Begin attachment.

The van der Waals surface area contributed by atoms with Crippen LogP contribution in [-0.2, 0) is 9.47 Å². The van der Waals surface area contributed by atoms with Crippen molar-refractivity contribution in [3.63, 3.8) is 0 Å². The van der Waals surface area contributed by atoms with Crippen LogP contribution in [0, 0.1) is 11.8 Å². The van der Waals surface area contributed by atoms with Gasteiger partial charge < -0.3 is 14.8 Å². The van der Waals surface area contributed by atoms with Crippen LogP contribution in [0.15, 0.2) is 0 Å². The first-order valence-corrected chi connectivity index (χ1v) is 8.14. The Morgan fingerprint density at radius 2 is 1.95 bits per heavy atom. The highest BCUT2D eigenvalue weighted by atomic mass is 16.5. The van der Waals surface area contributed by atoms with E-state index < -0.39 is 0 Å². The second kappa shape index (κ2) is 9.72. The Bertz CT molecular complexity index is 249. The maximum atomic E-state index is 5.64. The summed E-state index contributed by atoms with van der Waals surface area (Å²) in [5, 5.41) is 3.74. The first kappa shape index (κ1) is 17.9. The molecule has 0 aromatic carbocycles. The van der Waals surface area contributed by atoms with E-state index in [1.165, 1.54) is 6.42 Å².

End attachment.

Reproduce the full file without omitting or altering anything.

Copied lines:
The van der Waals surface area contributed by atoms with Crippen LogP contribution in [-0.2, 0) is 9.47 Å². The van der Waals surface area contributed by atoms with Crippen molar-refractivity contribution in [3.63, 3.8) is 0 Å². The van der Waals surface area contributed by atoms with Crippen LogP contribution in [0, 0.1) is 11.8 Å². The van der Waals surface area contributed by atoms with Gasteiger partial charge < -0.3 is 14.8 Å². The van der Waals surface area contributed by atoms with Crippen LogP contribution in [0.15, 0.2) is 0 Å². The first-order valence-corrected chi connectivity index (χ1v) is 8.14. The Morgan fingerprint density at radius 2 is 1.95 bits per heavy atom. The highest BCUT2D eigenvalue weighted by atomic mass is 16.5. The van der Waals surface area contributed by atoms with E-state index < -0.39 is 0 Å². The second kappa shape index (κ2) is 9.72. The Bertz CT molecular complexity index is 249. The maximum atomic E-state index is 5.64. The summed E-state index contributed by atoms with van der Waals surface area (Å²) in [5, 5.41) is 3.74. The first kappa shape index (κ1) is 17.9. The molecule has 0 aromatic carbocycles. The van der Waals surface area contributed by atoms with E-state index in [1.165, 1.54) is 6.42 Å².